This is a wonderful post! I love how proactive you are, turning all the potential negatives into positives. It’s really wonderful that your girls are able to better accomodate Johnny’s preferred activities after he is home from school, now that they have the space to pursue their own passions during the day. From my peek into your Instagram account, your girls are thriving wonderfully. I’d love to hear more about how Emma researched her own curricula.

    1. She started off with Timberdoodle’s Curriculum Kits, listed what she thought we would like best from those, and then we supplemented from there. My sister has been homeschooling for years, and she LOVES researching homeschool curricula, so I talked to her as well. I’ve switched up math for both Emma and Lily and history for Lily since we started, but otherwise Emma’s research has proven quite solid.

  4. Martial Arts classes can be a good noncompetitive sport to try. Even though there are rankings via belts, it’s more of a personal goal versus winning/losing. There are some martial arts like Aikido that don’t have belts or tests.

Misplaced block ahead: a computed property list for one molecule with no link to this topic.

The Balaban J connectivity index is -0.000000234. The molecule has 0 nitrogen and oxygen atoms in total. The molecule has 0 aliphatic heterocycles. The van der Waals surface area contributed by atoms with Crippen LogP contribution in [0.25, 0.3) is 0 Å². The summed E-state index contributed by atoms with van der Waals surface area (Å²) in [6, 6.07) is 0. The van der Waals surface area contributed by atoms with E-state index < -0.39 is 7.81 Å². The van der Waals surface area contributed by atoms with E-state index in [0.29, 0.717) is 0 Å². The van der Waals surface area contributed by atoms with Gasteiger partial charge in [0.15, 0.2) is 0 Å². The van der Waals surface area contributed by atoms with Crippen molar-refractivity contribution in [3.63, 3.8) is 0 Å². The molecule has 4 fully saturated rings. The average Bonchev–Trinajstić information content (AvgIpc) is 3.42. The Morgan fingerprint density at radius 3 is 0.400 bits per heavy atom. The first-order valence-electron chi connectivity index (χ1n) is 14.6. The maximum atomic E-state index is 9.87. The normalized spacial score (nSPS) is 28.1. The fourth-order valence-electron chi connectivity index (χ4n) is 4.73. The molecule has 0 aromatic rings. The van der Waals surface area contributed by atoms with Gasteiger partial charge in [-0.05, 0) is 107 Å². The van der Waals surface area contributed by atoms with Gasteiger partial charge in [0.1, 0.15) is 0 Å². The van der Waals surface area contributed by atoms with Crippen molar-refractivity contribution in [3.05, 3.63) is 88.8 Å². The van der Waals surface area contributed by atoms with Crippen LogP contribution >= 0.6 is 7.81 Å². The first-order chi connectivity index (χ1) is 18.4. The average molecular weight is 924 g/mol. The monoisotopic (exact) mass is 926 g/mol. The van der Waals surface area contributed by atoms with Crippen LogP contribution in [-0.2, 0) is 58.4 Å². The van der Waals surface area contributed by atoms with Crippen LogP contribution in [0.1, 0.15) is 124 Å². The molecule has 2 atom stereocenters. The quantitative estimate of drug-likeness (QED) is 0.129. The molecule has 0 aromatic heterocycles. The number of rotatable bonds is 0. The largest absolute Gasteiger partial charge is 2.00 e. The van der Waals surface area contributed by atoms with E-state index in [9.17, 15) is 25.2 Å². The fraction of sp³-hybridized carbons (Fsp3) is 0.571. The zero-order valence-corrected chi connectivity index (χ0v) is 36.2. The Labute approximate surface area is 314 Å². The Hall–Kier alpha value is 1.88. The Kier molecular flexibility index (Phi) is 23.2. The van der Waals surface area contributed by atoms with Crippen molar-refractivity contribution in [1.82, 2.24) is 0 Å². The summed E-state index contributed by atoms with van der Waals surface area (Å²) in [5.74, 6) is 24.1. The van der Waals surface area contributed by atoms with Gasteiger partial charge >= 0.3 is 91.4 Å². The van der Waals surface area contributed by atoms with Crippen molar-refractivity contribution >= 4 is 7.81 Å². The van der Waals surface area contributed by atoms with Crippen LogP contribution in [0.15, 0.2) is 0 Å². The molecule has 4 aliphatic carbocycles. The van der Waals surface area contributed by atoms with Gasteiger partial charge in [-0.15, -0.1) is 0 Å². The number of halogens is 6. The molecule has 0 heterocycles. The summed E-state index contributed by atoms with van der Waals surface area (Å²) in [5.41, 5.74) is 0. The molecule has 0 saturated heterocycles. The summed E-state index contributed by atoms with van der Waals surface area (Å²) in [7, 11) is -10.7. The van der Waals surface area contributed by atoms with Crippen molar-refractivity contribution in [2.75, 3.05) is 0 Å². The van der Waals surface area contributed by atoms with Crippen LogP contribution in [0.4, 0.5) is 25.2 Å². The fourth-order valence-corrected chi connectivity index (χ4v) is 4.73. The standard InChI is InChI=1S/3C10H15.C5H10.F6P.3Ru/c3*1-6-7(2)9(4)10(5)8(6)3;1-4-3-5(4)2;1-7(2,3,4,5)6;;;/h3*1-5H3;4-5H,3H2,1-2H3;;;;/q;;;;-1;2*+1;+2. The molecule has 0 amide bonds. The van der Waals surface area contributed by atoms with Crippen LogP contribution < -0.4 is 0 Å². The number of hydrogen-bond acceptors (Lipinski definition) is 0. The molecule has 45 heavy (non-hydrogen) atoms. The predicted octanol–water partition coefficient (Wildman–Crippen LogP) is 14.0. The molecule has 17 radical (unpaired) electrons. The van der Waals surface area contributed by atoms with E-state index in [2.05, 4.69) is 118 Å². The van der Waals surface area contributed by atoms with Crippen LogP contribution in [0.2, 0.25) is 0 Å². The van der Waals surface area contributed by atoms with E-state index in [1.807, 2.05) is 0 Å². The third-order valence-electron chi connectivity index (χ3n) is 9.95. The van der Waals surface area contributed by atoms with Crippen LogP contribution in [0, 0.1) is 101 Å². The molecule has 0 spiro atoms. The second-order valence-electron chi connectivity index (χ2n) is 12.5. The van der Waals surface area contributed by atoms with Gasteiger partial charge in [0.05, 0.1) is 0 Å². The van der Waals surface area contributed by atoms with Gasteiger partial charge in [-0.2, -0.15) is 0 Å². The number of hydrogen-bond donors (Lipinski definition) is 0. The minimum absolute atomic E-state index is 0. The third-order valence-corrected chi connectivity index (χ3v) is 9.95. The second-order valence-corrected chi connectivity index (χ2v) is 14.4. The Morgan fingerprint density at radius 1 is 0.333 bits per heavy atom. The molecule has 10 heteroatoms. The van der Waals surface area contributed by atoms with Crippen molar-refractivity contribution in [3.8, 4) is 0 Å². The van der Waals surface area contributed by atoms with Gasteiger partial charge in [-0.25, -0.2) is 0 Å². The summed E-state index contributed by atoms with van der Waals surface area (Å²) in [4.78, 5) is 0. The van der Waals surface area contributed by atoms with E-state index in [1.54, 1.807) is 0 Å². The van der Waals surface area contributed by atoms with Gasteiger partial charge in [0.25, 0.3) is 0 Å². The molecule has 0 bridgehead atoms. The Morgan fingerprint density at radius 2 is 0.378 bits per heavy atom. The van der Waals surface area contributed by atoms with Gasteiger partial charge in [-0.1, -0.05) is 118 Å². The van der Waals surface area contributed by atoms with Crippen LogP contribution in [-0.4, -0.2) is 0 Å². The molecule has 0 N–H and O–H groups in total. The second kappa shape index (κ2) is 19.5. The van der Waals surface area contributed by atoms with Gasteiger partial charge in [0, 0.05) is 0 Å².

Other good ways to get noncompetitive sports is do try sports clinics that serve as introductions to sports. Rock climbing is also a good non-competitive sport. Anything on the water: sailing, kayaking, stand up paddleboard etc are good.

    Yoga is especially great for kids of all ages.

    Hope this helps!

  5. Oh my goodness that pony is soooo cute! I want one!
    Also, where did you find the programming for Alexa, that’s totally up my boy’s alley!

    It’s interesting to hear the pros and cons from someone who has done public school and is now transitioning some kids to homeschool.

    It totally made W’s day to get the comment on her blog, now I have to sit her down and show her how to reply and read other blogs (I’m still working on her remembering to reread and edit her posts before publishing).

  6. Pingback: Why Homeschool? The varied and evolving reasons for homeschooling - Humility and Doxology

Leave a Comment

Your email address will not be published.

shares
Scroll to Top